Volume 47, number 2 (May-June 2012)

James W. Cortada
Shaping Information History as an Intellectual Discipline (119-144).

Information is an emerging field of interest and concern to citizens, public officials, and scholars in many disciplines. This article acknowledges that problems exist in defining the subject of information history and argues the case that the topic can be addressed in a more coherent fashion. It then poses five questions for historians to investigate with respect to this field and proposes a sequence of three strategies and an agenda for what scholars can do to make this topic a new field of inquiry called “information history,” drawing upon historiographical experiences of other areas of historical inquiry.

Benjamin Peters
Normalizing Soviet Cybernetics (145-175).

Not many word pairs sound as exotic to the Western ear as “Soviet” and “cybernetics.” Yet this article argues that what may be most significant about the history of Soviet cybernetics—however full of fascinating figures and tales of an alternative imagination for a mid-century information society—is precisely how normal or representative the Soviet experience with cybernetics appears in the larger context of Soviet history. It explores how the twists and turns in the Soviet experience with cybernetics follow preexisting political dynamics, debate patterns, rituals of discourse, strategies for intellectual defense, alliance forging, institution building, and other variables. By demystifying the seemingly exotic, this article aims to help spark insight on some of the historical contingencies and conditions behind the contemporary information age.

Sara L. Wimberley and Jessica L. McClean
Supermarket Savvy: The Everyday Information-Seeking Behavior of Grocery Shoppers (176-205).

This paper examines the information-seeking behaviors of grocery shoppers. Beginning with a review of the historical development of supermarkets in America, it then synthesizes information-seeking behaviors of shoppers in grocery stores with everyday life information-seeking theories. Grocery stores and supermarkets changed dramatically over time, and business practices evolved in order to meet consumer demands for information. Shoppers’ information-retrieval behaviors, including information seeking, information gathering, and information acquisition, were employed in novel ways as information resources emerged, but remained largely unchanged over time.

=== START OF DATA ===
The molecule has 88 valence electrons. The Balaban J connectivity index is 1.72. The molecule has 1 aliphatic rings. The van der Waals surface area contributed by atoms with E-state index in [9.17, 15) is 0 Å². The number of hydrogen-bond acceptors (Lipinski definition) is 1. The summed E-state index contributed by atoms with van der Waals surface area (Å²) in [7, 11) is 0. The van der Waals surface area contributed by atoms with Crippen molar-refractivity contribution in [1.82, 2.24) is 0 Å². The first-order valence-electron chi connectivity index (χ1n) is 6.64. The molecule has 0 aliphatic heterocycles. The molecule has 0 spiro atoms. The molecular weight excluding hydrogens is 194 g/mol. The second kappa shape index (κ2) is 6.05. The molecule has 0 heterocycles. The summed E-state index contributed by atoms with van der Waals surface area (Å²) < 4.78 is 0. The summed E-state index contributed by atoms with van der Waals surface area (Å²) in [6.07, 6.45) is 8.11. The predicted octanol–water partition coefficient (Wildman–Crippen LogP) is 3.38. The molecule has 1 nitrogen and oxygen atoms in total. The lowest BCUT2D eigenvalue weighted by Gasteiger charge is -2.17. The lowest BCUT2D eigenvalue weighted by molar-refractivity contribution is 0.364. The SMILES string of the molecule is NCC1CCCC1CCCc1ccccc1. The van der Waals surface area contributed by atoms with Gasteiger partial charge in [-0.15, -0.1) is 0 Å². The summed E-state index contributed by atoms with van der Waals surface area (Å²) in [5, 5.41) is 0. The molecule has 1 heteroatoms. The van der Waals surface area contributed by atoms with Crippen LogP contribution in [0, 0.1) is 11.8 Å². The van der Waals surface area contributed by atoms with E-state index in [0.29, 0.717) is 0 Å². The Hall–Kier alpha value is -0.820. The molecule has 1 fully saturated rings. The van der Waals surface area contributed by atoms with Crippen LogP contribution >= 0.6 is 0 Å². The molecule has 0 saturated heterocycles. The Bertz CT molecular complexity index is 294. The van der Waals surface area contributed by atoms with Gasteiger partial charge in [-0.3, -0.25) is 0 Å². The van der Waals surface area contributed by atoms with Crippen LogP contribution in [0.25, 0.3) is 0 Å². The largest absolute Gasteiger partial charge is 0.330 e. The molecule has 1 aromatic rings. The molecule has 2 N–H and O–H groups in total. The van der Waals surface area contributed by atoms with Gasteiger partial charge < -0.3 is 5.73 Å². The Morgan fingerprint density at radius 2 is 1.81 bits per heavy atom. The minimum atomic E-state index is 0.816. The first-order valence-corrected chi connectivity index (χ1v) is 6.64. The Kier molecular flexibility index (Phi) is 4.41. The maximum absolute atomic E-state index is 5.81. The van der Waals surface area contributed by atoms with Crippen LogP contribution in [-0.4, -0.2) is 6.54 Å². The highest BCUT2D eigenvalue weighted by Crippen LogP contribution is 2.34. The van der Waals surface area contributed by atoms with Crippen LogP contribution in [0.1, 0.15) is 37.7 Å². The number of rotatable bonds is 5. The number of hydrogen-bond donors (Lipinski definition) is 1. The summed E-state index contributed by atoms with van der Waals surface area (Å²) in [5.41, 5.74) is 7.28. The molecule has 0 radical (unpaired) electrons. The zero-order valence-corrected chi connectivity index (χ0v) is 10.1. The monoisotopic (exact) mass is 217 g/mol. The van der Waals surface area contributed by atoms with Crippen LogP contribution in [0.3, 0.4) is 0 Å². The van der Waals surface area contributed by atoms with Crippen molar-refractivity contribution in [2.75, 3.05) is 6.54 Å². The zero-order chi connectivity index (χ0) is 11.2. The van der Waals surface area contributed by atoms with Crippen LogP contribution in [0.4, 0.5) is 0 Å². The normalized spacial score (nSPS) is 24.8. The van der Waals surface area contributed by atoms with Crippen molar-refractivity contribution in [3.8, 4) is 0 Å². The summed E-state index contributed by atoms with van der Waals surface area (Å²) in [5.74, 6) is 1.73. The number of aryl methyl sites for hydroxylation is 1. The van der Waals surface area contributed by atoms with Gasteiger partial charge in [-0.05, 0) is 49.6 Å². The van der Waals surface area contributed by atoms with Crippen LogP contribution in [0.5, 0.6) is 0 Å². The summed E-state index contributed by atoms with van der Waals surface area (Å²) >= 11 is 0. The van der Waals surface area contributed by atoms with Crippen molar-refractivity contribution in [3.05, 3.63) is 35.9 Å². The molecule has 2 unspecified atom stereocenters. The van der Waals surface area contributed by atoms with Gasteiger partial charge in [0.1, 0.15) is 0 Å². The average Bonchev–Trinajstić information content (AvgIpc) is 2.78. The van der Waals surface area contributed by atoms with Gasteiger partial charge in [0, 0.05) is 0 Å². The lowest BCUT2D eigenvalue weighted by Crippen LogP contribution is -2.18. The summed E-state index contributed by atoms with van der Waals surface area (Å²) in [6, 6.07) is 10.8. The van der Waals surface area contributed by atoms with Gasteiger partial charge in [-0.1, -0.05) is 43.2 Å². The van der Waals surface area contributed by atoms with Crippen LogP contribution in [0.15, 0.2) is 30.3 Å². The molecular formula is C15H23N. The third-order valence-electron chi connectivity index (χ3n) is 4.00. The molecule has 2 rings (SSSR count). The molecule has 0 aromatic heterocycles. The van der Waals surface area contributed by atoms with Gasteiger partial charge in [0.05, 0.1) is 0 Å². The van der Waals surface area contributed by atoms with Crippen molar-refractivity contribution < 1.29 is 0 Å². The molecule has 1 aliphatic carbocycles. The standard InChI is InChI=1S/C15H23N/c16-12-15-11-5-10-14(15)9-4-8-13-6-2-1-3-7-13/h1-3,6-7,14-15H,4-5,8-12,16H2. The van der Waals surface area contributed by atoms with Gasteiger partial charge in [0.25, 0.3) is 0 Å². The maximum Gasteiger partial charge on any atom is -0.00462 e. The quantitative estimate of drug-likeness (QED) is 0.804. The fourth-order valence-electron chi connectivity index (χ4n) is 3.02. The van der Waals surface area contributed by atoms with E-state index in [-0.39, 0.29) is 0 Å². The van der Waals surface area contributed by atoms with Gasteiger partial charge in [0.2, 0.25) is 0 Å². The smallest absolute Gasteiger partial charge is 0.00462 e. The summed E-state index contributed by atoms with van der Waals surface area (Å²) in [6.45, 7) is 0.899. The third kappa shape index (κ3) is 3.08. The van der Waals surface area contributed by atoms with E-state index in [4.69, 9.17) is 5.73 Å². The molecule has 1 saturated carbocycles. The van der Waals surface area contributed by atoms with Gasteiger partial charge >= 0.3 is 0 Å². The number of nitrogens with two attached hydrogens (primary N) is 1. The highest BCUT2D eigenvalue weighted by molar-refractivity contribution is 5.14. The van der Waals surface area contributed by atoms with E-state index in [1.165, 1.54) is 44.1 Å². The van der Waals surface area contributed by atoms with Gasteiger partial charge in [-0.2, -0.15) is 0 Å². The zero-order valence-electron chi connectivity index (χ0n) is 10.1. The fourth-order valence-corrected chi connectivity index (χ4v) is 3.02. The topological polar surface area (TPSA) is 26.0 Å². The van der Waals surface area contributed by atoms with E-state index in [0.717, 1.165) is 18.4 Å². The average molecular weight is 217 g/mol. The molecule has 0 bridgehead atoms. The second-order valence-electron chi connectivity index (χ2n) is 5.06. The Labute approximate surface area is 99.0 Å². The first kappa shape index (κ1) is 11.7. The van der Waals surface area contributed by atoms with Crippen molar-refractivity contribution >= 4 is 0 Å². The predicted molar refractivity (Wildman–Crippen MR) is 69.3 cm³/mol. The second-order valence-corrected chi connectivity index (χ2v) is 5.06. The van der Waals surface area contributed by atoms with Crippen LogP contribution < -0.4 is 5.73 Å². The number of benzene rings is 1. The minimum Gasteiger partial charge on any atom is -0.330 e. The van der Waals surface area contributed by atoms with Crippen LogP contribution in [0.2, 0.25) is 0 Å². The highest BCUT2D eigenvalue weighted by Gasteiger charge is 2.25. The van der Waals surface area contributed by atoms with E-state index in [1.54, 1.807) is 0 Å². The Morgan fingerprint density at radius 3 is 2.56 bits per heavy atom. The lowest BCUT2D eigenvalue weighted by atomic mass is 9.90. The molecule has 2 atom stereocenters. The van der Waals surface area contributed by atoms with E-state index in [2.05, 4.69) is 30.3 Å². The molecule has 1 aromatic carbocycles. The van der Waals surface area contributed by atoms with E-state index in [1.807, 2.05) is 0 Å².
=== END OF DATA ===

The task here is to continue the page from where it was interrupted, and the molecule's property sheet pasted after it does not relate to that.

Dominique Daniel
The Politics of Ethnic Heritage Preservation in Canada: The Case of the Multicultural History Society of Ontario (206-232).

This article examines the constitution of the collections of the Multicultural History Society of Ontario between 1976 and 1982 in the context of the Canadian policy of multiculturalism. Set up as an independent nonprofit organization to document the history of ethnocultural communities in Ontario, the Society was funded with public money. This article considers how competition with other cultural heritage organizations and relationships with ethnic donors affected collecting strategies. While the Society’s mission was scholarly, the politicization of multiculturalism influenced its collecting process in significant ways. This case study illustrates the importance of understanding contextual factors when assessing the scope, content, and limitations of library, archive, or museum collections.

Jeff Loveland
Why Encyclopedias Got Bigger . . . and Smaller (233-254).

This article will show that the European encyclopedia’s critical period of growth took place from 1690 to 1840; the size of the largest printed encyclopedias declined or stabilized thereafter. Having established this pattern of change and its importance for encyclopedism, the article will then evaluate the factors determining the change. The early growth of encyclopedias was above all a consequence of competition, perceptions of the market for encyclopedias, and publishers’ and contributors’ psychology, while the most important causes for encyclopedias’ lack of growth after 1840 were the standardization of encyclopedias as products, the cost of compilation, and financial conservatism among encyclopedia-makers.